69. Integration of standards for variant oncogenicity into the CIViC data model

Aly Abdelkareem

Arpad Danos

Arpad Danos is involved with CIViC (Clinical Interpretation of Variants in Cancer, www.civicdb.org) as an editor, and works on training and development of the CIViC data model to integrate new cancer variant classification guidelines, and keep pace with the rapidly evolving field of clinical cancer variant interpretation.




Arpad Danosa, Kilannin Krysiaka, Jason Salibaa, Susanna Kiwalaa, Joshua Mcmichaela, Adam Coffmana, Erika Barnella, Kana Shetaa, Nicholas Spiesa, Cameron Grisdaleb, Alex Wagnerc, Malachi Griffitha, Obi L. Griffitha

aWashington University, St. Louis, MO, USA; bCanada’s Michael Smith Genome Sciences Centre, Vancouver, BC, CA; cNationwide Children’s Hospital, Columbus, OH, USA

Somatic cancer variant oncogenicity holds great importance. Evidence demonstrating oncogenic or benign variant effects may have clinical implications. For example, in colorectal cancer, an activating KRAS mutation will preclude EGFR inhibitor treatment, but guidelines may allow EGFR administration if KRAS mutation is benign.Therefore it is clear that a rigorous method for assessing variant oncogenicity is crucial.

A method exists for assessing pathogenicity of germline variants developed between ACMG and AMP, and guidelines from AMP/ASCO/CAP classifying somatic variants are widely used for therapeutic, prognostic and diagnostic classification. To fill a gap in systematic classification of somatic oncogenicity, joint recommendations from ClinGen, CGC, and VICC for classification or somatic variant oncogenicity were recently developed and published.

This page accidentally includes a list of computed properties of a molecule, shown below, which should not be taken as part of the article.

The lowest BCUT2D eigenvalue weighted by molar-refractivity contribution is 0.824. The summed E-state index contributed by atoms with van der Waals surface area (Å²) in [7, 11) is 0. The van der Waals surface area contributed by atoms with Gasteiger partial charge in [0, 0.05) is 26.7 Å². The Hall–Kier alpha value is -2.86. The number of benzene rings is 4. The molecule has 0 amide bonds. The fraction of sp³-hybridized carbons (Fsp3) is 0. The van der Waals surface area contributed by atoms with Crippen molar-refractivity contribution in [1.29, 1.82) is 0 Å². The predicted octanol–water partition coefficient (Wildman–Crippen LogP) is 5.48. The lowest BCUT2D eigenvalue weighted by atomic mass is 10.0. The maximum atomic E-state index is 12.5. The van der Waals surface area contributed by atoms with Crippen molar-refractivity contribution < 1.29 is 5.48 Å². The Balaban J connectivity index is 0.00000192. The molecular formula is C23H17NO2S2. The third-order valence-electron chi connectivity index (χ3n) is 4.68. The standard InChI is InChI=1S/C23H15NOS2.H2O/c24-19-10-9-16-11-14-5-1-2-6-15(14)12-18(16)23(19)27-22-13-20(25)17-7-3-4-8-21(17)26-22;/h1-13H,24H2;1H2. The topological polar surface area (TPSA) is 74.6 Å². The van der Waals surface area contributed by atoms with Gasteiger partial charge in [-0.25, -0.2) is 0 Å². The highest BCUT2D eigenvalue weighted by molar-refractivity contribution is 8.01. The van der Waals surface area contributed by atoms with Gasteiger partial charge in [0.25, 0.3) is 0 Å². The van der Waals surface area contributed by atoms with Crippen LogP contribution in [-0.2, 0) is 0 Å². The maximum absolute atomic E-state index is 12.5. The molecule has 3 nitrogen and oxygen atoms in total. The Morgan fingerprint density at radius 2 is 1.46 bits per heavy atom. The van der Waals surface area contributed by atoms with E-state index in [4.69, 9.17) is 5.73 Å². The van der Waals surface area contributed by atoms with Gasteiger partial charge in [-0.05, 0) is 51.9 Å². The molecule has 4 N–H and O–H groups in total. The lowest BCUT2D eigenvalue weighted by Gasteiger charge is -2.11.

The CIViC platform is dedicated to free and open distribution of knowledge along with a curation and data model emphasizing transparency and provenance of all curated information.

CIViC will implement a system to capture the ClinGen/CGC/VICC oncogenicity standards by updating curation and data models as well as CIViC client and server.

To accomplish this, CIViC will leverage the existing Oncogenic and Functional Evidence Item types, to form collections of evidence to underpin a new Oncogenicity Assertion, which is a natural extension of the existing Assertion data model. This will classify variants as oncogenic, likely oncogenic, benign, likely benign, or uncertain, with oncogenicity codes added to the interface.

CIViC curators will generate a set of Oncogenic Evidence Items and Assertions, working with expert panels to develop gene specific modifications to these guidelines